The Holocaust and the Second World War claimed the lives of an estimated 6 million Jews, while some 3.5 million survived the atrocities. Families were torn apart. Children outlasted their parents, and vice versa. Siblings were torn away from each other, and would in many cases never meet again; forever remaining in the dark about the fate of their kin.
Yad Vashem has photos, testimonies and information about Poland during the Holocaust: https://www.yadvashem.org/holocaust/about/fate-of-jews/poland.html Several survivors have written memoirs. Adam Shtibel, like Jakob, hides in the forest as a child. Read his story as he told it here, or learn about the version published with Rachel, his wife, also a survivor, here. Rachel, like Bella, was a musician.
Greece and the Second World War
The invasion of Greece in October 1940 by Italian forces was to be the start of an occupation that would last until October 1944. Although initially managing to push the Italians into the Albanian mountains in the north, the British forces and the Greek resistance force soon had no choice but to pull back once German forces were mobilized to aid the invasion. The invasion was a step in securing the southern flank of the Axis forces. The occupation was split into zones occupied by the Germans, the Italians, and the Bulgarians, but all zones were overtaken by the Germans following the Italian surrender of September 1943.
The occupation of Greece put enormous strain on Greek citizens. Food was scarce and reserved for the occupation forces, the higher-ups, and those collaborating with the regime. Fear and famine reigned in the cities, and although the occupation might not have been as present in the rural areas at the start of the occupation, villagers and farmers soon faced the wrath of the regime. Over 100,000 Greeks starved to death during the first year of occupation. An estimated 60,000 Greek Jews were killed or perish during the occupation, many of them in Nazi death camps.
Want to read more on this topic? Here´s an overview of the Shoah in Greece: https://www.ushmm.org/m/pdfs/20130305-holocaust-in-greece.pdf with details about several of the places mentioned in the novel. This is also a good article: https://encyclopedia.ushmm.org/content/en/article/greece. This one contains an interview with with a child survivor from Zakynthos, where Jakob hides with Athos: https://www.ekathimerini.com/161394/article/ekathimerini/community/the-greek-island-that-hid-its-jews-from-the-nazis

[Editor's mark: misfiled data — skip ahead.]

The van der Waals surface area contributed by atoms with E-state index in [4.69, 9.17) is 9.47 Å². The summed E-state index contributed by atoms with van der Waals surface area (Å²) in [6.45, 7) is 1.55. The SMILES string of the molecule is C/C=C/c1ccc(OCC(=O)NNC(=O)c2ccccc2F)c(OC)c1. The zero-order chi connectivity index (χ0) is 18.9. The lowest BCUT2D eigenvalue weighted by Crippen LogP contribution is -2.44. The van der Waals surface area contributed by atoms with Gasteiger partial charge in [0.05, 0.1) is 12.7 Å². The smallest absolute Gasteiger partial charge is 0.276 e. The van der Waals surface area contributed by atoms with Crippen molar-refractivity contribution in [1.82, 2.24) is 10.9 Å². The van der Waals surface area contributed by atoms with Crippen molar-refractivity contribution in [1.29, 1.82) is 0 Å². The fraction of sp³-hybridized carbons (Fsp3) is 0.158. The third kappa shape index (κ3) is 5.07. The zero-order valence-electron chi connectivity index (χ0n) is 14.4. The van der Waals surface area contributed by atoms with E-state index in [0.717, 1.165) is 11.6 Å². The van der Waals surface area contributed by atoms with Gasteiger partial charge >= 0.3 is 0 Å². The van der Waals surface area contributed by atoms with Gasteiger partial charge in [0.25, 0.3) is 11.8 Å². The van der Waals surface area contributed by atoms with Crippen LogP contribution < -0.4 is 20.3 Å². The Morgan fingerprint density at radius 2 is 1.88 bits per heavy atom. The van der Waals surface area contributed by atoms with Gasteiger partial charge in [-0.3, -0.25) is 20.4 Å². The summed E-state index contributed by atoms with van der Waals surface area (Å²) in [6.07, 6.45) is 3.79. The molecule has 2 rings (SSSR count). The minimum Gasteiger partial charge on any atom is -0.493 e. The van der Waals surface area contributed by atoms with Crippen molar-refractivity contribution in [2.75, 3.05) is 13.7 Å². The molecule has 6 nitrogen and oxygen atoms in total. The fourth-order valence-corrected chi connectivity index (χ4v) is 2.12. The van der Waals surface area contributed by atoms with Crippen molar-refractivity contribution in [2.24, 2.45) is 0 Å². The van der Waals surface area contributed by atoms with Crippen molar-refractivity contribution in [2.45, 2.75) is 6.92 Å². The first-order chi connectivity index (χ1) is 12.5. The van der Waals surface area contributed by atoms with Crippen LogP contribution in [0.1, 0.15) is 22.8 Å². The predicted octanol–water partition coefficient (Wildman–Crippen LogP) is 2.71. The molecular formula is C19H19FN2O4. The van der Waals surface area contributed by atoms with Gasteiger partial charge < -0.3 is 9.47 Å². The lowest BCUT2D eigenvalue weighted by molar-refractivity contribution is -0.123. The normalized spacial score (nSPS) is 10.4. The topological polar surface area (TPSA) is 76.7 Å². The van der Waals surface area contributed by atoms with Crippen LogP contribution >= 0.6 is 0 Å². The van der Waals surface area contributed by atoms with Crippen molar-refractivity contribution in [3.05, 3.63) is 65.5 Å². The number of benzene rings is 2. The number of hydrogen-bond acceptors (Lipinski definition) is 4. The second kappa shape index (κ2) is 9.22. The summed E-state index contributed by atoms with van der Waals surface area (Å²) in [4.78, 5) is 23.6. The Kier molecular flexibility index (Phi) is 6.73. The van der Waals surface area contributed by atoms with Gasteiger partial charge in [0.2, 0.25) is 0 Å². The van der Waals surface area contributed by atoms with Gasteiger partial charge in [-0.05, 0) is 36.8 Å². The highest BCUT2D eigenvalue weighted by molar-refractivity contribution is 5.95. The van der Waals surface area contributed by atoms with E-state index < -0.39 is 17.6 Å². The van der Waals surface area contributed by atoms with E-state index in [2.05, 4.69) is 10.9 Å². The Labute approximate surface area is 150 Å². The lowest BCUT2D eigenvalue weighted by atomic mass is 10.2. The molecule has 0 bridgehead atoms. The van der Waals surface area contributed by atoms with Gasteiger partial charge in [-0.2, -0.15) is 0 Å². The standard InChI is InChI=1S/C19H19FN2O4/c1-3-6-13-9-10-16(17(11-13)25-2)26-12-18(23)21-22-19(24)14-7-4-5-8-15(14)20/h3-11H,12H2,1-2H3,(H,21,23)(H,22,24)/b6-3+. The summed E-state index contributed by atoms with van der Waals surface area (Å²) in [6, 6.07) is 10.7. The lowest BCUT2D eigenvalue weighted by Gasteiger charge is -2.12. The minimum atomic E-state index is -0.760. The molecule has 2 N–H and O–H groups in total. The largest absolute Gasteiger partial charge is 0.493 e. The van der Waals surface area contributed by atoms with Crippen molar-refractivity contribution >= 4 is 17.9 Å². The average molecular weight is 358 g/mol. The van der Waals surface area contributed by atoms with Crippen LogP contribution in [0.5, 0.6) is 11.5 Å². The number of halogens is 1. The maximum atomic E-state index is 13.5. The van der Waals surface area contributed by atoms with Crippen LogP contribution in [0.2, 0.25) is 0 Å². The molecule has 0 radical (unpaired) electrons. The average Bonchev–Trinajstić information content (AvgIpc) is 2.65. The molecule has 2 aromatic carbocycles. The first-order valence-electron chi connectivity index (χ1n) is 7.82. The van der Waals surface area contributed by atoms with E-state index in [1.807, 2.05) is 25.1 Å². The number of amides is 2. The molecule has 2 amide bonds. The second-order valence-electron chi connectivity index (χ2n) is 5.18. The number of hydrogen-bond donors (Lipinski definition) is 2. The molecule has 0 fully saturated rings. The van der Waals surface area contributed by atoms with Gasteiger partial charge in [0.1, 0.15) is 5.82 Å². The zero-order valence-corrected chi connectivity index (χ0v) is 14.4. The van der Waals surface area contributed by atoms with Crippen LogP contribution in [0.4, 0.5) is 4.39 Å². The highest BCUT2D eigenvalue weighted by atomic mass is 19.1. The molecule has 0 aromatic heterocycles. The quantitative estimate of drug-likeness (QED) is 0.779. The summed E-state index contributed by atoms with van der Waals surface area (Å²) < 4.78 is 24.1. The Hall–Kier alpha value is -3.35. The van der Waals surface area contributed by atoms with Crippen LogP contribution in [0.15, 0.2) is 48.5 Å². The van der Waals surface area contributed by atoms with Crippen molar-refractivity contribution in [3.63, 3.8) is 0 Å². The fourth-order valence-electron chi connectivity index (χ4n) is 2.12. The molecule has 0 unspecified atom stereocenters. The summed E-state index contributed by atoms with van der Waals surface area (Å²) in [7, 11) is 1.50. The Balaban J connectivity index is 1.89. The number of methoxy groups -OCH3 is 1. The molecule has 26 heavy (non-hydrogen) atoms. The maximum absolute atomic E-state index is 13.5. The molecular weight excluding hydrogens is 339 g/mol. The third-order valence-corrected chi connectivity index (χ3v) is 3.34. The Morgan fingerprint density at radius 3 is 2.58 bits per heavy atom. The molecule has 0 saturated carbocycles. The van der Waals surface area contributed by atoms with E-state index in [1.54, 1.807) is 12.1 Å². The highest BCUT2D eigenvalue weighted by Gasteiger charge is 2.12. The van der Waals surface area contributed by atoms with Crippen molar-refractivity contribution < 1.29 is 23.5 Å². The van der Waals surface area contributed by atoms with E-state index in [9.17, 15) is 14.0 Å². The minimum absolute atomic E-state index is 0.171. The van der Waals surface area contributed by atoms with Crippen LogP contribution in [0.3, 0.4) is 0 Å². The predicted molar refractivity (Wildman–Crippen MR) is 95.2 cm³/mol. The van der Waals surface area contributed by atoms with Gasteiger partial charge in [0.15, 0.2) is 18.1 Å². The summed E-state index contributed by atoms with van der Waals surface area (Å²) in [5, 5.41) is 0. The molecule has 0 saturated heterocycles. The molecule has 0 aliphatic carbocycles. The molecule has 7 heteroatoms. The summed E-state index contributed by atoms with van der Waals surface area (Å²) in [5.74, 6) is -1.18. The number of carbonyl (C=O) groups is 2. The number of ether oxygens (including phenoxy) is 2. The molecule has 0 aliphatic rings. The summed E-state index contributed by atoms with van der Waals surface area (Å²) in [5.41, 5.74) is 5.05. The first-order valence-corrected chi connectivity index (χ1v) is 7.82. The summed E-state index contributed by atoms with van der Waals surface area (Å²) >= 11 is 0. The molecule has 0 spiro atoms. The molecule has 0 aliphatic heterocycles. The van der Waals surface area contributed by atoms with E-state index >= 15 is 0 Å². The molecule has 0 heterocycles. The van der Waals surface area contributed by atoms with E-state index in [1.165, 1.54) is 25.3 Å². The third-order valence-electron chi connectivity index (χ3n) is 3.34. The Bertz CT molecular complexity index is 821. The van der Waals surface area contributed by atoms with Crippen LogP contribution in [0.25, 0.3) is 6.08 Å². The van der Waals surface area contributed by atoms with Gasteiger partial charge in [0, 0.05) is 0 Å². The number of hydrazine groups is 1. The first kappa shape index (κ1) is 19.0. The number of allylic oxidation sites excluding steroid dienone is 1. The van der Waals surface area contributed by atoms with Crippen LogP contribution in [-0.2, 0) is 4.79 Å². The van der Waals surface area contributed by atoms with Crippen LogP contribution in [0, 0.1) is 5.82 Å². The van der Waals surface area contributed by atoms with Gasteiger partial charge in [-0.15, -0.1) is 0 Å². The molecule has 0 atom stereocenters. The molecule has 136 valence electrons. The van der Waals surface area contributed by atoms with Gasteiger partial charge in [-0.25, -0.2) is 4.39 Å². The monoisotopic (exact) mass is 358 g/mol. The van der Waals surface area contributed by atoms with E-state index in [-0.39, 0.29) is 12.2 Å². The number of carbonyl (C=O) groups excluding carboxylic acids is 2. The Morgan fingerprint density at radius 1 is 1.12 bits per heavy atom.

Fugitive Pieces is a novel about a great many things – the displacement of children being one of them. Countless young souls were forcibly displaced during the Second World War, and regrettably, the number of displaced children across the world is colossal. UNICEF (United Nations Children’s Fund) reckons that by the end of 2018, as many as 31 million children accounted as forcibly displaced.
13-year old Ayman is one such child, forced to leave his hometown of Idlib when the bombs started falling. In this clip, you can listen to his story: About his hometown, about the issues facing him and those near him, and now the ongoing COVID-19 pandemic makes everything a little bit harder.
A few years back, The Guardian posted a video where British children and child refugees got to ask and answer questions to each other. You can check out this insightful exchange here.
Do you want to learn more about the situation for displaced children today? The UNICEF website carries a lot of great resources, data, and statistics. You can check it out here.
Those escaping from Nazi Germany were branded as stateless by Adolf Hitler. Today, statelessness is a major issue facing our global society, and of course the individuals in question. Those who are denied a nationality will in most cases face serious difficulties gaining even the most basic health services, opening a bank account, traveling, or landing a job.
A good account of the number of stateless individuals is not easy to come by. UNHCR (United Nations High Commissioner for Refugees) put the number at 10 million in its Global Trends report of 2017.
Maha Mamo is one such stateless person. Both of her parents are Syrian, but since they’re not of the same religion, their marriage is not officially recognized. And going by Syrian law, you are not considered a Syrian citizen if your parent’s marriage is unrecognized. In 2017, she shared her story with the BBC, which you can check out here. And if you want to learn more about what it means to be stateless, the legal framework, or want to check out other resources, you can do so by checking out the Refugee Council of Australia’s helpful web page.
The on-going refugee crisis spans several continents. More than 70 million people around the world have been forced from their homes as Jakob was.
Who are these people? Where are they going? What of their hopes and dreams?
In «Human Flow», renowned multiartist Ai Wei Wei documents the on-going crisis, showing the severe effects on the souls and minds of the individual affected. Check out the link below for several ways to buy or rent the film!
You can also check out the trailer here: https://www.youtube.com/watch?v=DVZGyTdk_BY